Close Encounters was a long-cherished project for Spielberg. In late-1973, he developed a deal with Columbia Pictures for a science fiction film. Paul Schrader, John Hill, David Giler, Hal Barwood, Matthew Robbins and Jerry Belson contributed with script writing work, alongside Spielberg. In the end Spielberg was given solo writing credit.

Filming began in May 1976, where problems occurred such as the film's production budget, tropical cyclones and the shooting schedule. Douglas Trumbull served as the visual effects supervisor, while Carlo Rambaldi designed the aliens. Close Encounters was released with financial and critical success. The film was reissued in 1980 as Close Encounters of the Third Kind: The Special Edition. The film received numerous awards and nominations at the 50th Academy Awards, 32nd British Academy Film Awards, the Saturn Awards and has been widely acclaimed by the American Film Institute. Close Encounters has also led to the development of the unproduced film Night Skies.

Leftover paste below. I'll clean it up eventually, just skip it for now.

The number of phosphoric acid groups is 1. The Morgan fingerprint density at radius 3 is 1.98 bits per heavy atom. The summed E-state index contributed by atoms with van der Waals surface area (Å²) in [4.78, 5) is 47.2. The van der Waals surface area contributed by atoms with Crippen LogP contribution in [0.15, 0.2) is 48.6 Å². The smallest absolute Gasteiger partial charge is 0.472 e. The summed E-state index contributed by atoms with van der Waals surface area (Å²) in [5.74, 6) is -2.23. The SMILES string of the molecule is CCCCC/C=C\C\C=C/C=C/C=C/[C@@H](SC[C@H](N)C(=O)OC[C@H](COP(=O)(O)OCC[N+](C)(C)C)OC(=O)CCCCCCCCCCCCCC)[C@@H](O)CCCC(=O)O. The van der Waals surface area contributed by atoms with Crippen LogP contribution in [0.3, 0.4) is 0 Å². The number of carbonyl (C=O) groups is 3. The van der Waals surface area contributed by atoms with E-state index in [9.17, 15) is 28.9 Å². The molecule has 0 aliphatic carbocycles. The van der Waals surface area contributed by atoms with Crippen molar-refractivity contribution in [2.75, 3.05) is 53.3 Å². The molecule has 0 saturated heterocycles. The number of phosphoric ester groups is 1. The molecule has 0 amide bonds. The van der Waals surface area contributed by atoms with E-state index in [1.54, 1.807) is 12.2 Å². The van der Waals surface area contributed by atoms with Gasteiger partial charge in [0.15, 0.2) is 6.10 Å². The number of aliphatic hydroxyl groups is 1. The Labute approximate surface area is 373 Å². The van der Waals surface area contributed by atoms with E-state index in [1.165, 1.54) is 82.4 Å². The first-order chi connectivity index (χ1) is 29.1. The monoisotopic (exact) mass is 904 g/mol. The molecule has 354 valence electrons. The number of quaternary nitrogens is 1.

view wiki
© 2014 Lunch.com, LLC All Rights Reserved
Lunch.com - Relevant reviews by real people.
This is you!
Ranked #
Last login
Member since